“In Barcelona, Spain, an association of sex workers offers an introductory course for beginners.
“In Italy, prostitutes publicly demand the right to pay tax because the tax code still does not recognise their perfectly legal profession.
‘These are just some of the indicators of normalisation of sexuality and the sex industry in Europe today.
The above statements are part of a report published today by the Institute of Economic Affairs (IEA), urging Nigeria and other countries to “adapt to current realities” and do the needful. What’s the needful? Legalise prostitution!
The report, called Supply and Desire: Sexuality and the Sex Industry in the 21st Century, was conducted by sociologist Dr Catherine Hakim.
According to the study, men need sex twice as much as women and it can’t be eliminated.
The report also rode on the fact that demand for commercial and sexual entertainment is growing across the globe, with men using prostitutes to meet their ‘sexual deficit’.
So, according to the IEA report, men’s inability to fulfill their sexual desires is due to increase, resulting in a rise in commercial sex.
The report also stated that prostitution and adult entertainment could ‘help to reduce sexual crime rates’.
It read: “All the available evidence points in the direction of prostitution and erotic entertainments having no noxious psychological or social effects, and they may even help to reduce sexual crime rates.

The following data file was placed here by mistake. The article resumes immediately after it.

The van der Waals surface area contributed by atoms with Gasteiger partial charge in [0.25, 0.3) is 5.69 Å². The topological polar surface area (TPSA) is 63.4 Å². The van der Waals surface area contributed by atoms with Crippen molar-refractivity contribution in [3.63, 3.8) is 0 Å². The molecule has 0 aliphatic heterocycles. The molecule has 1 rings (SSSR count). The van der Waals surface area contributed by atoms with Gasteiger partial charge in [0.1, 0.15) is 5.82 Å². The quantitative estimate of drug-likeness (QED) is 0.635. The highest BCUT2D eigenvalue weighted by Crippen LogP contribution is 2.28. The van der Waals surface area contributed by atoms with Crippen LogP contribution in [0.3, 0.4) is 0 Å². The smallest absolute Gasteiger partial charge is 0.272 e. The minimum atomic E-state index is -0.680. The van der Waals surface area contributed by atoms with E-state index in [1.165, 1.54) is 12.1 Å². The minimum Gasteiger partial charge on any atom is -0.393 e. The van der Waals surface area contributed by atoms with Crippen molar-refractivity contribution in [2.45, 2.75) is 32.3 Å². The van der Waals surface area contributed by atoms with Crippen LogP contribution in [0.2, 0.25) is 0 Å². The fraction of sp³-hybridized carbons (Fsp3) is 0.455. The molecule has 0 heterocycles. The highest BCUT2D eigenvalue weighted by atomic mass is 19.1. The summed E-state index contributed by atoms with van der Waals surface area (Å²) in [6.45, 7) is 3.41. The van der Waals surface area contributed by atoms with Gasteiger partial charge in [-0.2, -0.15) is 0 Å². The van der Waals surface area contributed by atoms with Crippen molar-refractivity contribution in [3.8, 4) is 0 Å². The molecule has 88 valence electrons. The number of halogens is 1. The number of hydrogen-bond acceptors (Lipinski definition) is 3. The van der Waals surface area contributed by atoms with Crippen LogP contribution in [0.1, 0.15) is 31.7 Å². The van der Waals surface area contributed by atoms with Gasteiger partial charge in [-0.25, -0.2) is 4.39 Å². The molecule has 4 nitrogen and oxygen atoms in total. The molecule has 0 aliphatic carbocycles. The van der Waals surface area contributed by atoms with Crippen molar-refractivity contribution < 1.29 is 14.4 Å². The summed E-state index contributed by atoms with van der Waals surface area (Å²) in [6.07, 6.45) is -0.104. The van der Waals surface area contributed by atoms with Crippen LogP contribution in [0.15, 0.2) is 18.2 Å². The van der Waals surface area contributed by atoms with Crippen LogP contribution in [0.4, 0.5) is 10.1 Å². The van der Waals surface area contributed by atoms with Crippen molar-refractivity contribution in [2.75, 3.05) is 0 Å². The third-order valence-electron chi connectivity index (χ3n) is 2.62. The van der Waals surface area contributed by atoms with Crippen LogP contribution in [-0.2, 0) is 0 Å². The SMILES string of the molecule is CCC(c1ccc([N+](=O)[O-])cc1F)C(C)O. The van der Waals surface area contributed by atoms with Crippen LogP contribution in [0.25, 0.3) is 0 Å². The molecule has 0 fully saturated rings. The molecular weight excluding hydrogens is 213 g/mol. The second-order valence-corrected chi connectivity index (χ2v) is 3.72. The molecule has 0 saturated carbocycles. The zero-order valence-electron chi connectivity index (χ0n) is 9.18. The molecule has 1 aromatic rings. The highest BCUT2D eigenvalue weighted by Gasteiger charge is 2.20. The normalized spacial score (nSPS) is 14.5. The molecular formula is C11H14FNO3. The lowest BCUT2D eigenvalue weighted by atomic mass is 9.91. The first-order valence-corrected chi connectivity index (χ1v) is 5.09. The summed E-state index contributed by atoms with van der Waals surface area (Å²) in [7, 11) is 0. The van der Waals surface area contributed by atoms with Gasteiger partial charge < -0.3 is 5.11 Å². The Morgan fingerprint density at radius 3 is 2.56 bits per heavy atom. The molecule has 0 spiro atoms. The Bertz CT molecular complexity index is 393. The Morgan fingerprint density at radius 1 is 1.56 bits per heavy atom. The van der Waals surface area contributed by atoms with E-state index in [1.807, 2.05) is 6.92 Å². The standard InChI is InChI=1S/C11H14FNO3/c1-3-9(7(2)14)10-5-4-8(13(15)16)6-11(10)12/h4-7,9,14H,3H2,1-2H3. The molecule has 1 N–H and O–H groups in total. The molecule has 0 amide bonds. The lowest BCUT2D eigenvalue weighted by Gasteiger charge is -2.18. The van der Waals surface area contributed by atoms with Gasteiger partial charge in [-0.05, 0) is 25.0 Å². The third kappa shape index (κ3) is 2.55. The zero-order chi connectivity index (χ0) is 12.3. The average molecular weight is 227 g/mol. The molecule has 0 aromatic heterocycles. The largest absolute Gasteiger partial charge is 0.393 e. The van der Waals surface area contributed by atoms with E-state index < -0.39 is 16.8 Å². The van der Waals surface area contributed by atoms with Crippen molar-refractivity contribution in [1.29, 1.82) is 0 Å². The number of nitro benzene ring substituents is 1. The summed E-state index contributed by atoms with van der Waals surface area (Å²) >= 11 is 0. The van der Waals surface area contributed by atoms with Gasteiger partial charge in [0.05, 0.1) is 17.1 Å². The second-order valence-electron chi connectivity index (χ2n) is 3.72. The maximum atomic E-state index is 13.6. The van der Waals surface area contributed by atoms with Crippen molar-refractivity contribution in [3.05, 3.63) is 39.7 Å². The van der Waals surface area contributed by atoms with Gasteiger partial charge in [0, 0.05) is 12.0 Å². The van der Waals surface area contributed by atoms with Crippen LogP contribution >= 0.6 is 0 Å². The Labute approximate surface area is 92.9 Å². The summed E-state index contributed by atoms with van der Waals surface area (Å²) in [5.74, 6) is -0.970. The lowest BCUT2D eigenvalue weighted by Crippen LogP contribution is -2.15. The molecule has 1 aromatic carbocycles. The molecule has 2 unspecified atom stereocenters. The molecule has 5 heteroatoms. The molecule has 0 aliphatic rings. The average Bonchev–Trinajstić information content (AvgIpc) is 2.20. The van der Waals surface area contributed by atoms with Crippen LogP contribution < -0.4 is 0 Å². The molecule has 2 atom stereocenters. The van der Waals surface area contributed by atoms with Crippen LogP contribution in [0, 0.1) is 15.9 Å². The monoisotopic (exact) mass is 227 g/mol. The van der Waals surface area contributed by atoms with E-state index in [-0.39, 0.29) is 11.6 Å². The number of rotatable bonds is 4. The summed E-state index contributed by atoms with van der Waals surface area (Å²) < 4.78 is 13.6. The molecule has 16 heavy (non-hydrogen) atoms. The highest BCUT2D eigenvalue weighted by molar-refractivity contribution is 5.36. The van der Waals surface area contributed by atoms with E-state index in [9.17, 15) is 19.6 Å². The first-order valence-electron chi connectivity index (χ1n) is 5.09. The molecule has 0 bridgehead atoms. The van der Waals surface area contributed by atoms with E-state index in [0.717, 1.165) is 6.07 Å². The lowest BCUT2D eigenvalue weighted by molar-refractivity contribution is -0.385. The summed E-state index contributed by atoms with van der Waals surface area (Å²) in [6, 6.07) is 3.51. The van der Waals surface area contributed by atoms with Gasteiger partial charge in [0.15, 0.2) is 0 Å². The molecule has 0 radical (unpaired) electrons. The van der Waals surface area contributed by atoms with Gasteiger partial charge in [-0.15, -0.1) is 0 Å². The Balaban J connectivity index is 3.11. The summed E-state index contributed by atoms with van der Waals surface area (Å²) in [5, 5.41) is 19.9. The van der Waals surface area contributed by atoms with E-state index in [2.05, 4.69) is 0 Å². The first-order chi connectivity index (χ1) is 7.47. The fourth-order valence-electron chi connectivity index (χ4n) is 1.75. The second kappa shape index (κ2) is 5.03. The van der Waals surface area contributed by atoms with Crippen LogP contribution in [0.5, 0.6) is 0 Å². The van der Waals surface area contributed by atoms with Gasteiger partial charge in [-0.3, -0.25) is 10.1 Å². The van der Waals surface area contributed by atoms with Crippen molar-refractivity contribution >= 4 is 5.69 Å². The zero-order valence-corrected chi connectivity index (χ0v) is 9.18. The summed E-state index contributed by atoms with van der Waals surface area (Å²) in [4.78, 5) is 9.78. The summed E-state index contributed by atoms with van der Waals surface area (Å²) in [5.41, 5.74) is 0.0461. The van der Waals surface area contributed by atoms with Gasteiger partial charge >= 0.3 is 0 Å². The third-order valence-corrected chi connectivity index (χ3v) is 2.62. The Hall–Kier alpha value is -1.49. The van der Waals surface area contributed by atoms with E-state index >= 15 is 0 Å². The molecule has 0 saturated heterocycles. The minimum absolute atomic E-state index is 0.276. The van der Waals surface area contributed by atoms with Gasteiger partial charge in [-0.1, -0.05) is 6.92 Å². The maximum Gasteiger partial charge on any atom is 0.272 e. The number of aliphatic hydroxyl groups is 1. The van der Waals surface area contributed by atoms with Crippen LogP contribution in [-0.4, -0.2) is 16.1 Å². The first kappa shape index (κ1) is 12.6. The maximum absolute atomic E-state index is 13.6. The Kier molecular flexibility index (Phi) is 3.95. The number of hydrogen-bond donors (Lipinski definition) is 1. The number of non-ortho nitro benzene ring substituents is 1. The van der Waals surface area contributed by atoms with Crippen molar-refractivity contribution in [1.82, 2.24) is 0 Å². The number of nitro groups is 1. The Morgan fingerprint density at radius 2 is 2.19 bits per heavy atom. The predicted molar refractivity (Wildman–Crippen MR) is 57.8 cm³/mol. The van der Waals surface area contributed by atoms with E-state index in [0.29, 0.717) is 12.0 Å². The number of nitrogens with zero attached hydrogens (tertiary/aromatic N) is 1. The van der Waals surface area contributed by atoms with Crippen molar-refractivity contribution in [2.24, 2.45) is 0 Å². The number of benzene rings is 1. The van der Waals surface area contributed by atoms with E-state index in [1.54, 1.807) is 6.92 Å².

“Countries such as Japan, Indonesia, the Philippines and Thailand, where the sex industry flourishes (even when technically illegal) have exceptionally low rates for rape and sexual assault.
“Within Europe, Spain, where prostitution is legal, also has exceptionally low rates of rape.
“In many countries, including Britain, it is perfectly legal to sell sexual services, however, any third-party involvement is illegal.
“The aim is to prevent exploitation by pimps or madams. The effect is to criminalise the industry and brothels, to prevent girls working together in a flat for their mutual protection, to prevent anyone from lawfully supplying services to a sex worker or even rent a flat to them.
“There have been cases of boyfriends with their own job and income, and even the children of prostitutes being prosecuted for pimping.
“By February 2014, the EU Parliament passed a non-binding Resolution stating that prostitution “violates human dignity and human rights whether it is forced or voluntary” and recommending the Swedish policy of criminalising clients instead of prostitutes, in the hope that this might eliminate demand.
“This is the exact opposite of evidence-based policy-making, and it completely ignores the demands, and interests of women in the sex sector”.
The End Violence Against Women campaign has however slammed the report, saying that the findings were ‘wrong-headed’ and selective in its evidence.